March 31, 2013

Happy Easter!


Wishing you and your families
a Happy Easter
as we rejoice in the
Resurrection of our Lord Jesus!

March 30, 2013

Ronald McDonald House


What do the Philadelphia Eagles and Shamrock Shakes have in common? 
They both lie at the root of The Ronald McDonald House!


Sure, I've been hearing about Ronald McDonald Houses for years. I had recently passed one in Philadelphia, and thought I'd try to set up an interview for one of my "Let's Give Back" blog features. Little did I know the wonderful experience I was in store for!

I thought that this location was just a random one that happened to be in my neck of the woods. What surprise and appreciation I felt at being told that this location was the very first Ronald McDonald House in the world!


Beginnings - dating back to 1974:
Dr. Audrey Evans, a pediatric oncologist at Children's Hospital of Philadelphia, compassionately noticed the parents who spent many a night at their children's bedsides, and recognized a need for better accommodations. She envisioned a home-away-from-home facility and set to making her dream a reality.

Meanwhile, NFL’s Philadelphia Eagles’ player Fred Hill had a daughter being treated for leukemia at St. Christopher’s Hospital for Children, also in Philly. Eagles manager Jimmy Murray, wanting to make a donation to the hospital, was steered toward Dr. Evans. Together, they approached McDonald’s, suggesting that Shamrock Shake profits be donated to their project.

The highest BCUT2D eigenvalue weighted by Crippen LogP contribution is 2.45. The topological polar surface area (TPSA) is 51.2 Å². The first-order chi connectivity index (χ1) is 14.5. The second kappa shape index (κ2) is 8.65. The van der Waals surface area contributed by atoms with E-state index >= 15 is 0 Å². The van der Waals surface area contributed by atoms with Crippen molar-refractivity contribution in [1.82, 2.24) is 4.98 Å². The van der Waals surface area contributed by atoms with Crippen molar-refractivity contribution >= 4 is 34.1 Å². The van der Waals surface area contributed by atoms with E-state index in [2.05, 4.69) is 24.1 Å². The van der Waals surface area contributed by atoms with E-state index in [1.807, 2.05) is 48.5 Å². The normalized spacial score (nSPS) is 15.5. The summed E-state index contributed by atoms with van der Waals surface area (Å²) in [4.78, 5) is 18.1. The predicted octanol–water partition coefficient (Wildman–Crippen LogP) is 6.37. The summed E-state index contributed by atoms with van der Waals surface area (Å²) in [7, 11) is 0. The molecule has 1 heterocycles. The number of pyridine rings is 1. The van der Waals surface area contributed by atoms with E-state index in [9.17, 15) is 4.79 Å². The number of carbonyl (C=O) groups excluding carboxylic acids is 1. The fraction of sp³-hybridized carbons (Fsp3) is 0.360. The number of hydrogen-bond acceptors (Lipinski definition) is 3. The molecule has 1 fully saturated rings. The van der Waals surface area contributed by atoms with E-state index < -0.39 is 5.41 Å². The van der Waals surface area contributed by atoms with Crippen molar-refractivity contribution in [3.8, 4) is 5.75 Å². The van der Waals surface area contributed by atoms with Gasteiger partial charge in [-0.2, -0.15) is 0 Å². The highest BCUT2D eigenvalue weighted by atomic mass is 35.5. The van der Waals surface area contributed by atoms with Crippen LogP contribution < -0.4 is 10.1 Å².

McDonald's jumped on board, and as the saying goes, the rest is history. There are now 300 houses world-wide.


The Chestnut St. Philly location is in a grand house with amazing architecture, including original wood parquet and mosaic tiled floors, coffered ceilings, custom carved woodwork, and even a Tiffany glass skylight at the top of the staircase.




Chestnut St. has 45 guest rooms.
An addition was eventually built to offer area for expansion. 
Take a look at this fantastic children's treehouse play area!


A cozy living room area, made bright and cheery with an abundance of natural light.
Notice the nice patio outside.


A room was built with teens in mind. Air hockey, pool, and a TV area. 
There's a great workout room. Computers are available throughout the house.



This cute electric train display is a favorite among the kids. 
A group comes in regularly to decorate it for the season. 
Push button controls toot the horns, light the lights, and so on.


A large kitchen-dining area...


...with an adjacent play room.



An outdoor play area.


Watch this terrific VIDEO to see more!

To learn how you can arrange a stay, volunteer, or donate,
visit the Philadelphia Ronald McDonald House website.

Thank you, Jen, for a wonderful tour.
Truly heartwarming.

March 28, 2013

Pearl River Mart - SoHo NYC


When we visit SoHo, the Pearl River Mart is a must. Such a great place to explore!
Asian themed. Three stories of merchandise. The variety is unbelievable.
Join me as I stroll through, and you'll get some idea of the variety of items they sell.